The Debt Management Office (DMO) says countries borrowing to finance budget deficits and critical infrastructure is not necessarily bad.
Patience Oniha, chief executive of the DMO, said Thursday in Lagos. She spoke on the sidelines of an awareness program on securities issuance organized by her office.
Ms Oniha said government borrowing was done by all countries around the world, mostly to fund critical infrastructure.
According to her, the multiplier effects of quality infrastructure on a country’s economy cannot be quantified.
She added that successive Nigerian governments had to resort to borrowing to finance budget deficits, adding that annual budgets would be affected if funds were not raised to support them.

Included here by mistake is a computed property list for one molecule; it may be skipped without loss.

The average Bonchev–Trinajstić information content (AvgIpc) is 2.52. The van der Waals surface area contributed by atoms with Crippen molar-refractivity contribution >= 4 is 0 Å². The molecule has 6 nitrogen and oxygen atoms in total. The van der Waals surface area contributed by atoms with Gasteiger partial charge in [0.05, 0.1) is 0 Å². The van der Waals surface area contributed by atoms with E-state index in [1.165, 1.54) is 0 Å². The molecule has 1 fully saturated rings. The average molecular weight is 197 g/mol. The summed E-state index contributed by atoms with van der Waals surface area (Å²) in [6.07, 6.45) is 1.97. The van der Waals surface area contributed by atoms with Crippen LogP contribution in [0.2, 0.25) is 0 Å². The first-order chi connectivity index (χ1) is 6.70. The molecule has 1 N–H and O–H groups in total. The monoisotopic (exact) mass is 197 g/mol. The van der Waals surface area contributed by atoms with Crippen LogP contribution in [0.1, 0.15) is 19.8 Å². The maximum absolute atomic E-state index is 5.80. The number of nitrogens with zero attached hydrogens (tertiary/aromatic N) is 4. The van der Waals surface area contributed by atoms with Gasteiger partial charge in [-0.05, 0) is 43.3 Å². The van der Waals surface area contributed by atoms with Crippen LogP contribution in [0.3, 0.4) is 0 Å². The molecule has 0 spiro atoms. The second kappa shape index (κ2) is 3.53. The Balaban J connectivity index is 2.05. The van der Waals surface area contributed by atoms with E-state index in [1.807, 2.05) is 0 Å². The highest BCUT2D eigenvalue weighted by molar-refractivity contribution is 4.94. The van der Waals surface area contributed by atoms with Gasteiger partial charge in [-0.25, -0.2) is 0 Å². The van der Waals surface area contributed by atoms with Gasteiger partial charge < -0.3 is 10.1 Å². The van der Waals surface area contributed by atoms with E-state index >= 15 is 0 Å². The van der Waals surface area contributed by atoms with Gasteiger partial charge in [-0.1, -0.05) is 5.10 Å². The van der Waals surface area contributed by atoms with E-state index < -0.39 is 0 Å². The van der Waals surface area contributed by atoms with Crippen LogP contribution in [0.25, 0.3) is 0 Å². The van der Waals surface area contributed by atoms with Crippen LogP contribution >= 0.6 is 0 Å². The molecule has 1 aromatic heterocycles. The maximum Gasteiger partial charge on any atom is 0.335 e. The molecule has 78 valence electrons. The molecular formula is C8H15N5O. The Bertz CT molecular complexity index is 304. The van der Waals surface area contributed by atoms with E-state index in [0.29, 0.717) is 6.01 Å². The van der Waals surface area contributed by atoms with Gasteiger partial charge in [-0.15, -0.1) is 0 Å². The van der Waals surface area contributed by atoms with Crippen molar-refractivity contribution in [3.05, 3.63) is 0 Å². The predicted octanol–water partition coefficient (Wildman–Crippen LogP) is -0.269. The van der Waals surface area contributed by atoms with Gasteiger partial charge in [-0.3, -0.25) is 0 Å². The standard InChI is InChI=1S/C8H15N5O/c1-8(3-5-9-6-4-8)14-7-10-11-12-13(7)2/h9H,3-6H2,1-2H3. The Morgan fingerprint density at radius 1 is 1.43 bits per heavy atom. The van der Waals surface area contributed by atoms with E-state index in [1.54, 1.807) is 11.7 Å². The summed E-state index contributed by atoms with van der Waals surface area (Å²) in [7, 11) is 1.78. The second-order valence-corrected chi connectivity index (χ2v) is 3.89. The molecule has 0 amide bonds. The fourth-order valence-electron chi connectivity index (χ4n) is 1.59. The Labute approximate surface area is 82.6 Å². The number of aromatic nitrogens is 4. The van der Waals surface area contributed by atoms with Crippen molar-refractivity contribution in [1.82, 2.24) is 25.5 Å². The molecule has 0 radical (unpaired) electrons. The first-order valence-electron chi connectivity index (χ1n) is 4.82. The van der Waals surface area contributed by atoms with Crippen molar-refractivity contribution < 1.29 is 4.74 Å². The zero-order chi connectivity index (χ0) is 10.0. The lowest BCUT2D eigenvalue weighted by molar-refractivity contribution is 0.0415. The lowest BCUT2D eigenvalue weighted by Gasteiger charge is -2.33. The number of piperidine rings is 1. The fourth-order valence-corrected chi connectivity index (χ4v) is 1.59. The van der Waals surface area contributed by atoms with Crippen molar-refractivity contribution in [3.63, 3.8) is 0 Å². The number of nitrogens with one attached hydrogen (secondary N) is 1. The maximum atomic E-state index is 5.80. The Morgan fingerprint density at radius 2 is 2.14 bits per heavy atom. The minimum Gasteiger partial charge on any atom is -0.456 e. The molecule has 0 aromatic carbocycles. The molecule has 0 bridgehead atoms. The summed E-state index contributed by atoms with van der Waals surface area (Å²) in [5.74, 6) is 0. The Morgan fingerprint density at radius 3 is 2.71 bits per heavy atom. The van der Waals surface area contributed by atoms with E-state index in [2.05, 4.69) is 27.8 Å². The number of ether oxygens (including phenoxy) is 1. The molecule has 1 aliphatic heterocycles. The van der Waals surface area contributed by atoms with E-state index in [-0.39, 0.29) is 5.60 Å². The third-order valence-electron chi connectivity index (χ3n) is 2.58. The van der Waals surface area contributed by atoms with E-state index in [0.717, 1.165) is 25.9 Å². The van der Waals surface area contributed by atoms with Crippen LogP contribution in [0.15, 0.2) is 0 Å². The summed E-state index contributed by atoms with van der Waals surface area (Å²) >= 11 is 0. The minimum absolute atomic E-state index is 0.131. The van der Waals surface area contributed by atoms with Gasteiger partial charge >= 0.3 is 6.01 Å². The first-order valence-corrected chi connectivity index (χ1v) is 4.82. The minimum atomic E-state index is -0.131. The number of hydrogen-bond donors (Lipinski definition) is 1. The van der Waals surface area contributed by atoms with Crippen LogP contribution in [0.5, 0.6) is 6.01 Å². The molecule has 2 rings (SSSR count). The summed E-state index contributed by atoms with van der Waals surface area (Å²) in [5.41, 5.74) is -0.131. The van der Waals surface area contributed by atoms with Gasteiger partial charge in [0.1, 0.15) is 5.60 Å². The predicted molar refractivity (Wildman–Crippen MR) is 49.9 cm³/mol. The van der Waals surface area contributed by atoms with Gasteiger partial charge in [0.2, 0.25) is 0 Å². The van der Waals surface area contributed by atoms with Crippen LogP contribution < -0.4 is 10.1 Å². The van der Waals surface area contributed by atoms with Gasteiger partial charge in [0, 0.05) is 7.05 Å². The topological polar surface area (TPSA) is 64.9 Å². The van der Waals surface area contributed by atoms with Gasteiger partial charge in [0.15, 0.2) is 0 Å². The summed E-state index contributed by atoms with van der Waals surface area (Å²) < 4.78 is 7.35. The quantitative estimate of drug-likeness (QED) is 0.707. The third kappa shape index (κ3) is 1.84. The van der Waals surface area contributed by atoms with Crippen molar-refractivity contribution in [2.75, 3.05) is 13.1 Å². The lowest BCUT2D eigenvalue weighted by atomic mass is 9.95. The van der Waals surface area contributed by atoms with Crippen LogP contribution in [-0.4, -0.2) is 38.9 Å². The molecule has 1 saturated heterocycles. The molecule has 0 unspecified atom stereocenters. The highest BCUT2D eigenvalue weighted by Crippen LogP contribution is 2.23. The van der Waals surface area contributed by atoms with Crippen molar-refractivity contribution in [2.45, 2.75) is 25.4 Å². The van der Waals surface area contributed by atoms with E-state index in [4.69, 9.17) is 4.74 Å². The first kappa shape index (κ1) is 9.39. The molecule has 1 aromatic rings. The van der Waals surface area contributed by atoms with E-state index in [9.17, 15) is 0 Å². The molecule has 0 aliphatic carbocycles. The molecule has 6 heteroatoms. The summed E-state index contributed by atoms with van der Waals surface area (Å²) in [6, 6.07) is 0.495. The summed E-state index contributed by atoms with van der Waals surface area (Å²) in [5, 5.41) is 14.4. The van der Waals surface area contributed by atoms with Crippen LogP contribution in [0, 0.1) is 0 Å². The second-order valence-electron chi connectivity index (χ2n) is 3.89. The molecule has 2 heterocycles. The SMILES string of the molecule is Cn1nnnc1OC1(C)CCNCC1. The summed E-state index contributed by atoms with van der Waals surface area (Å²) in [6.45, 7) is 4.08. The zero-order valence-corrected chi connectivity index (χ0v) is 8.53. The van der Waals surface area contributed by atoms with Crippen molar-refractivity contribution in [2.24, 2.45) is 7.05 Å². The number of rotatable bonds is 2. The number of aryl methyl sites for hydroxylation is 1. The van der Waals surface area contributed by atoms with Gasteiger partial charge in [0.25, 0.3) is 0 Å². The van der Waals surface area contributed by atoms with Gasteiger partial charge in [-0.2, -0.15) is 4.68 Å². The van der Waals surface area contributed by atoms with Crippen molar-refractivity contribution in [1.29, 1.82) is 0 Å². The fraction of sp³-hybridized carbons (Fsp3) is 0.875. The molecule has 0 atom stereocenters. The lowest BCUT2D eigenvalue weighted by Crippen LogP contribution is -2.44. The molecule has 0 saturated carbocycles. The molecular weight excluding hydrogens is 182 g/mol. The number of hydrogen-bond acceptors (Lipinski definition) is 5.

“The issue of debt has become a hot topic in Nigeria, and sometimes it almost seems like borrowing is a misdemeanor or a crime,” Ms Oniha said. “The first thing we need to understand is that countries around the world are borrowing, whether it’s poor countries, advanced countries, developed countries, emerging markets. They all borrow.
The managing director said the advent of COVID-19 has also made borrowing imperative for some countries.
“In Nigeria, we borrow to finance budget deficits. Sometimes we borrow to fund specific projects and services like railways and airports. Infrastructure financing is a saving in itself. This creates jobs in all sectors,” said the managing director. “We also borrow to fund maturing loan obligations like Nigeria Federal Government Bonds and Nigeria Treasury Bills.”
According to her, there are statutory laws that regulate borrowing by governments at different levels and prevent abuse of the process.
“The Fiscal Responsibility Act states that borrowing must be for capital purposes and human capital development. The DMO law is also clear, especially on external borrowing,” she added.